I think the technology exists today to make what I want, but the battery life would be about 12 minutes.
Regards, Bruce.

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#6
Unread 27th June 2010, 06:25 PM
jakelu jakelu is offline
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Yes, I get what you are saying but I don't quite agree with you.... SORRY!!!!
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I tried to edit this last entry but was unable to.... I am feeling bad and want to take it back

Last edited by Bruce Normann : 27th June 2010 at 06:46 PM.
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#7
Unread 27th June 2010, 06:51 PM
Bruce Normann's Avatar
Bruce Normann Bruce Normann is offline
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It's OK to disagree, even almost two years later.

I think what I envisioned two years ago is just on the cusp of becoming reality. The iPad is not stylus-based, but it doesn't have to be. The competitors are about six months behind, as they usually are, and one of them might offer an input method that I like better than a multi-touch keyboard on glass.

Quote:
Originally Posted by jakelu View Post
Yes, I get what you are saying but I don't quite agree with you.... SORRY!!!!
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#8
Unread 28th June 2010, 01:03 PM
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If we gather clues from the industry leaders, we're in for more of the same:
Enthusiast Solutions Catalog - Q3 2010
http://www.intel.com/Assets/PDF/gene..._solutions.pdf
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#9
Unread 28th June 2010, 03:34 PM
RagingShadow07 RagingShadow07 is offline
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I hate to admit it, but I think the console market is the place to be for a game developer right now. With all three 'next-gen' consoles at a $300 or less price point right now, much less than the cost of some single PC parts (a GTX 480 could buy either a 360/PS3 and a Wii) sales for console games are doing better and better. Games like Red Dead Redemption aren't even going to be ported over, from what Rockstar has said, and GTA IV didn't exactly run on mid-range PCs very well. Combined with the millions of pirates on PC, followed by newer, "better" DRM schemes (Ubisoft's must-be-online-to-play DRM for example) the $10 Premium, if it's even that, becomes seemingly more and more worth it for the console version of a game.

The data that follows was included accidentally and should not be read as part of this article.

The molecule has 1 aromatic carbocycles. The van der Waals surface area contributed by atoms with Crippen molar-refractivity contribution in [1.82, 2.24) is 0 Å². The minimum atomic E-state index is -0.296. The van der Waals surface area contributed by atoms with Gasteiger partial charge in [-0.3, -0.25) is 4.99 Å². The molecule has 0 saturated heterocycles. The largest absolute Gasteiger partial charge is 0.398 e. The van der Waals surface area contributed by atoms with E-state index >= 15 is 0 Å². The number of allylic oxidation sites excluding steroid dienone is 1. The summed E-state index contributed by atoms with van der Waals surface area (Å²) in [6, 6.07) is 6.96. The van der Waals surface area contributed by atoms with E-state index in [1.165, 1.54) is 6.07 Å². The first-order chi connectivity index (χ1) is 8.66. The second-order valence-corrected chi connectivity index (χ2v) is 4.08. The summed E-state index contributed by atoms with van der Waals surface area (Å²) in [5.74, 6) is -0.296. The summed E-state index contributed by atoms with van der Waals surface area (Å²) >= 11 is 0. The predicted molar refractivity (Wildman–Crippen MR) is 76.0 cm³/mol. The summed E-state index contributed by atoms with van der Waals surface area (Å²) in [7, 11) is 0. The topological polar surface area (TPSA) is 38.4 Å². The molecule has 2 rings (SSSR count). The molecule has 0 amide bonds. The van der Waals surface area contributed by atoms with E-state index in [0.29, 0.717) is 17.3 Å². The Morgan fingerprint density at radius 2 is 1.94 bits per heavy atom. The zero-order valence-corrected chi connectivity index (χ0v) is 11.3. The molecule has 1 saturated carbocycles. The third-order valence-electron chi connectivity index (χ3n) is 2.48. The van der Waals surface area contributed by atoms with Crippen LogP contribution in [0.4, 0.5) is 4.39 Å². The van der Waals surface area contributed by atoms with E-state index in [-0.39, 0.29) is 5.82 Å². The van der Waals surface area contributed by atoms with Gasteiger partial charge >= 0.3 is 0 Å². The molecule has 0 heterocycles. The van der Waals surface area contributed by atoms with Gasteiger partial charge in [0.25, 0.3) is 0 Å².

Even I'm probably going to end up getting a PS3 this week. Looking at the exclusives I've missed (and being a big Metal Gear Solid fan) I'm realizing that the number of PC exclusives is seriously slimming down. The only two exclusives that I can think of off the top of my head are APB and Global Agenda, both being MMOs that either require or encourage monthly fees.

It also seems to me like games are getting less and less optimized as well. I had to go from an original Phenom to a Phenom II six-core (which is overkill for gaming, I know, but I figure for a $40 premium I might as well make it where I don't have to buy another CPU for a while) just to get Bad Company 2 to run at acceptable framerates when every other game seems to work well with a dual or triple-core Athlon. The beta/demo for APB was also the first game that maxed out the 4GB of RAM I've had for the last year, even playing through games like both Crysis, Bad Company 2, every Call of Duty, and GTA/Saints Row. I'm beginning to wonder if it's advancing technology in today's game engines, or just developers being lazy. Maybe a bit of both?

I guess I'm a little off-topic going on a rant about software instead of hardware, but I agree with Olin's statement on Intel/ATI/NVIDIA. It seems to me like anything enthusiast is either for everything except gaming, or for someone who's interested in better 3Dmark scores and/or bragging rights, and anything a 5870/GTX 480 can't run is just too unoptimized.